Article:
Beijing (AsiaNews/Agencies) – In Wuqiu village near Jinzhou (Hebei), Catholic nuns have taken in tens of disabled children abandoned in the streets by their parents and have taken care of them for years. But they are short of money, even for nappies; and many children have to perch over buckets set into specially made wooden or metal chairs to relieve themselves. Some of them are paralysed, forced to lie on beds covered with plastic sheets, unable to express their discomfort except by groaning. Visitors are rare. But hope still lives on in this small community as does caring for one’s fellow man.
The story all began in 1985 when a small group of underground Catholics settled in the village. Local priests found a first paralysed baby abandoned on their church's doorstep in May 1987. About two weeks later, they found a three-year-old paralysed, deaf girl and two months later a two-year-old deformed, blind boy. An orphanage was eventually built that same year for them, but the lack of funds and specialised medical staff has made treatment hard to provide. Over the past 20 years 26 children have not made it and died.
The nuns who run the place and work as the children’s caretakers receive no salary or holidays. Altogether 35 people work in shifts, cleaning the stools, cooking and feeding, removing and washing blankets and linen and treating the sick with very basic medical supplies.
But the local government wants to shut down the place and expel its residents, going as far as threatening to fine the orphanage 2,000 yuan for every abandoned child it takes in. matters got worse when local authorities increased their pressure on the orphanage after it expanded about a decade ago.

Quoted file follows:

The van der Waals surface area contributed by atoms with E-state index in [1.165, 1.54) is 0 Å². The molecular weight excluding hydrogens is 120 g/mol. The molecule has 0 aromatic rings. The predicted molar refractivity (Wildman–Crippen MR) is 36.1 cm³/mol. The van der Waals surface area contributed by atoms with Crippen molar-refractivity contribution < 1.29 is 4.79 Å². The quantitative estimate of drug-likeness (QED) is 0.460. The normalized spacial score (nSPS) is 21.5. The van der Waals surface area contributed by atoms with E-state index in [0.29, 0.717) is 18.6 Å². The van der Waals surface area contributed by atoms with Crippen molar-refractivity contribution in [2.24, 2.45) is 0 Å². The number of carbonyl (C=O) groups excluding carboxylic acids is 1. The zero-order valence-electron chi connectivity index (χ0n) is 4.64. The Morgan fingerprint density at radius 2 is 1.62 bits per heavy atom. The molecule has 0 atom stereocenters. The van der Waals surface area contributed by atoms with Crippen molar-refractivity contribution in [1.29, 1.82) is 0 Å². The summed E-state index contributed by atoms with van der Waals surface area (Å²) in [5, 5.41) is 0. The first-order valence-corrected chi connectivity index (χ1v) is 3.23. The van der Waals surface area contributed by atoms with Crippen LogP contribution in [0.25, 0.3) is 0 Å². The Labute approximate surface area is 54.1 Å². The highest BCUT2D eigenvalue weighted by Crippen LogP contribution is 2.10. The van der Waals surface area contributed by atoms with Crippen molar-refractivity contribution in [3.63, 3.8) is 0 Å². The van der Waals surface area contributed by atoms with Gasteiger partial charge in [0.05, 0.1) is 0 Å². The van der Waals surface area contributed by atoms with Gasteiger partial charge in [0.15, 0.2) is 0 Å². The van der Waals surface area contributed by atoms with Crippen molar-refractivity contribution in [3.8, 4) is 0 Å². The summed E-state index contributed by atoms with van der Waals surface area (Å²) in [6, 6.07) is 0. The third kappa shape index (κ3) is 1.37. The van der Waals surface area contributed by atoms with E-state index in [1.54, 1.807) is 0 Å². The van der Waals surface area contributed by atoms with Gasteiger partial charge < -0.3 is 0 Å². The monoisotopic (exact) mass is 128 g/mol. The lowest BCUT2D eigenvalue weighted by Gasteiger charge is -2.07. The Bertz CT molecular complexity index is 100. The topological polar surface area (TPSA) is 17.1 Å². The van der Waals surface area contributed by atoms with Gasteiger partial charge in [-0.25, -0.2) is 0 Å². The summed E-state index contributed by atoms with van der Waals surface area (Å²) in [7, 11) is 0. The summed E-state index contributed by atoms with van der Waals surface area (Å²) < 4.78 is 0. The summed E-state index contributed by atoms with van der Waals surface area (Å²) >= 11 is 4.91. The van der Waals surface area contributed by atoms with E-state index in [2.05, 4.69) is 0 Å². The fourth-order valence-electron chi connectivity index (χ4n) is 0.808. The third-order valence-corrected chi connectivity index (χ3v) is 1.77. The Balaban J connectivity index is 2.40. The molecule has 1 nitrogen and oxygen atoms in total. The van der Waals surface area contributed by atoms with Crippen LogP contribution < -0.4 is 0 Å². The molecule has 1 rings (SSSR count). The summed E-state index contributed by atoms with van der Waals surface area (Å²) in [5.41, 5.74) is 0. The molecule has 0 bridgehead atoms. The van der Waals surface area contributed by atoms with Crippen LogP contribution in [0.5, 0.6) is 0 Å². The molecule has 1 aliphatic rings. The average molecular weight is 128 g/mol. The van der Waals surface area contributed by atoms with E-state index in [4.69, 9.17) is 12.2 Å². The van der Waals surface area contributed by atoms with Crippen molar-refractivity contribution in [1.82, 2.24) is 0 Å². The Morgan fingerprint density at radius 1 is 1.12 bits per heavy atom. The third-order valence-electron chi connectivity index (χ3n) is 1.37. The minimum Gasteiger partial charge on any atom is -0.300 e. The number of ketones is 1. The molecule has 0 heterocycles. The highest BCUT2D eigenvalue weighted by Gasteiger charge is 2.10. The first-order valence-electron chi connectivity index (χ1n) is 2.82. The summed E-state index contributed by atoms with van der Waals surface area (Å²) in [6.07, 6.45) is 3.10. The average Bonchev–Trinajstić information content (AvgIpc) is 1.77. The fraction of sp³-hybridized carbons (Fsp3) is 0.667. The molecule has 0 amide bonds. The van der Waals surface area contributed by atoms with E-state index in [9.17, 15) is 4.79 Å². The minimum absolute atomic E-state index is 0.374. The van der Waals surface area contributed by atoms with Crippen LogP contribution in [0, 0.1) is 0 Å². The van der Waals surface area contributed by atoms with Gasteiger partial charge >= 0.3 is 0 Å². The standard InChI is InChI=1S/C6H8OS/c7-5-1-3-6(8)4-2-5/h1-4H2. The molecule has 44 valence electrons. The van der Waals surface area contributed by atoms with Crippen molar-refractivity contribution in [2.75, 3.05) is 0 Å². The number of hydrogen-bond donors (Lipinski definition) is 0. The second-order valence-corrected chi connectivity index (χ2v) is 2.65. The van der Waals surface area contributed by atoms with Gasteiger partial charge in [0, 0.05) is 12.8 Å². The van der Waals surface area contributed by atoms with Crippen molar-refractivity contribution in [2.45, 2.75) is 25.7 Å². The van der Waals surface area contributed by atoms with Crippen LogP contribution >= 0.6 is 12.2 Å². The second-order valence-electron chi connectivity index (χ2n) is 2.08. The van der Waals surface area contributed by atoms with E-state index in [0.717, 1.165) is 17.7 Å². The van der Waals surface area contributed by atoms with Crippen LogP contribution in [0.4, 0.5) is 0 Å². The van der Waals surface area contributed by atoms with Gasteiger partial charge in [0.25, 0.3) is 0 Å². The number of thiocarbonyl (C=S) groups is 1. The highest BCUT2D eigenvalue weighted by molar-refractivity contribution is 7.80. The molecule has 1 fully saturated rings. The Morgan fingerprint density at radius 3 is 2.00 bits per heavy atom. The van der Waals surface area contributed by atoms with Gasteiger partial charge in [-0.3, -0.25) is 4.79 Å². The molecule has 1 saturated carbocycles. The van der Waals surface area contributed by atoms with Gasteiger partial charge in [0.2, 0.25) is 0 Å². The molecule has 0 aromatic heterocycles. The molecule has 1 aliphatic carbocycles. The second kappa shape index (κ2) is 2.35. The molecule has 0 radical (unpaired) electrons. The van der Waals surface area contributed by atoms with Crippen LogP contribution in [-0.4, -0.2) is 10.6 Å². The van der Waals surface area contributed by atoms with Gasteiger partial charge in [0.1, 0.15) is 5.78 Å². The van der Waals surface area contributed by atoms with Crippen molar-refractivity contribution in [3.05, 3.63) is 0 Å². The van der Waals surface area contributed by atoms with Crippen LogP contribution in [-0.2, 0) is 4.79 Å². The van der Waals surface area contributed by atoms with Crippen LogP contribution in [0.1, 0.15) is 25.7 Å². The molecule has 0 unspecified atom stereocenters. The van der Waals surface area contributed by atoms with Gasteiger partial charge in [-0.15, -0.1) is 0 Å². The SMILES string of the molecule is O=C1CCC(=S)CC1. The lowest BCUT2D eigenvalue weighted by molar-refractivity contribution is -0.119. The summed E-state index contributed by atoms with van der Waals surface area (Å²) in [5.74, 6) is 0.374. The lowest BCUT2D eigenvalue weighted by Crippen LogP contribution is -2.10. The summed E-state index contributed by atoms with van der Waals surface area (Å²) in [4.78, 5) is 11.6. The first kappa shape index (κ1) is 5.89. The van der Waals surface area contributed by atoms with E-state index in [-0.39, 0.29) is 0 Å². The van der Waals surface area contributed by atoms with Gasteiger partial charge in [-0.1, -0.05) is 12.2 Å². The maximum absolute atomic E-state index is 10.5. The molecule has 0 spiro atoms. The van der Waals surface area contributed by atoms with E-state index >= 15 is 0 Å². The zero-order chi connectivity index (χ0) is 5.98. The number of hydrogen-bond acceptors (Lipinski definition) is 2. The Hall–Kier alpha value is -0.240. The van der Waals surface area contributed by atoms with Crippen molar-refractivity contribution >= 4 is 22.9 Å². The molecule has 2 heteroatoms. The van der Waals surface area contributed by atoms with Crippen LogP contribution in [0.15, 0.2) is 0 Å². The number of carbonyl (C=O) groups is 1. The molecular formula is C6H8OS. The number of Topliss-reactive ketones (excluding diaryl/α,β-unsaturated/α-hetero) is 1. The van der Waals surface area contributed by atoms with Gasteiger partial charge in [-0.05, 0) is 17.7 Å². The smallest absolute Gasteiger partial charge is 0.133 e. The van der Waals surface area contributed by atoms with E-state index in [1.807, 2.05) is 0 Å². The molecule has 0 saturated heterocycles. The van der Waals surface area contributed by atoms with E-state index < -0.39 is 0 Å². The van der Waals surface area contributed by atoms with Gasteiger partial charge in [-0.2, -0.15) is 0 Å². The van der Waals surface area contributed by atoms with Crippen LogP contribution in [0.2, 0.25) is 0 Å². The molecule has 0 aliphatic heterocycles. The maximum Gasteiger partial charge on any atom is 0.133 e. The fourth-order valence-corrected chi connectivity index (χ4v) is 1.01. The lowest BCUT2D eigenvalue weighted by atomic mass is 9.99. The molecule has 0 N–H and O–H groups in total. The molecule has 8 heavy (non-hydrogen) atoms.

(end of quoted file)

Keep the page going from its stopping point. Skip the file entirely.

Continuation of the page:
Officials have stopped visitors, blocked donations and prevented priests and nuns from contacting others. Recently they even installed a surveillance camera at the orphanage’s entrance.
The authorities have also taken to summoning the nuns to the police station for interrogation, whilst volunteers who tried to visit the orphanage or bring donations to help the children had their cars detained and were fined.
“They [the authorities] said we had violated the birth control policies by keeping these children,” said Sister Li Yongqian, the nun in charge of the place. But “they were abandoned outside our door,” she explained. “We had to take them in.”
For some the unusual level of surveillance put on the orphanage might be part of a strategy targeting the underground bishop of Zhengding diocese, Jia Zhiguo, 73, who has spent 15 years in prison since 1980 for his faithfulness to the Pope, and who was arrested again last October and has been detained in an unknown place ever since.
Sister Li said if that was the case, innocent children were paying the price. “A rich Buddhist tried to donate a truck of food and other necessities, but the truck was stopped by local police, and we never receive the donations,” she said. “The donation by the Buddhist had nothing to do with religion, but they still stopped it.”
The nuns have always tried to find someone to adopt the children and 56 children with less serious defects, such as cleft palates, have been placed in families over the past two decades. But the one child policy makes it very difficult for anyone who wants to accept children with serious handicap. Many public officials simply view these children as a useless burden.
But for a young nun named Cao that is no reason to abandon them. Even though she realised she would never see any visible improvement in the children, she still chose to work at the home and has been doing so for the past ten years.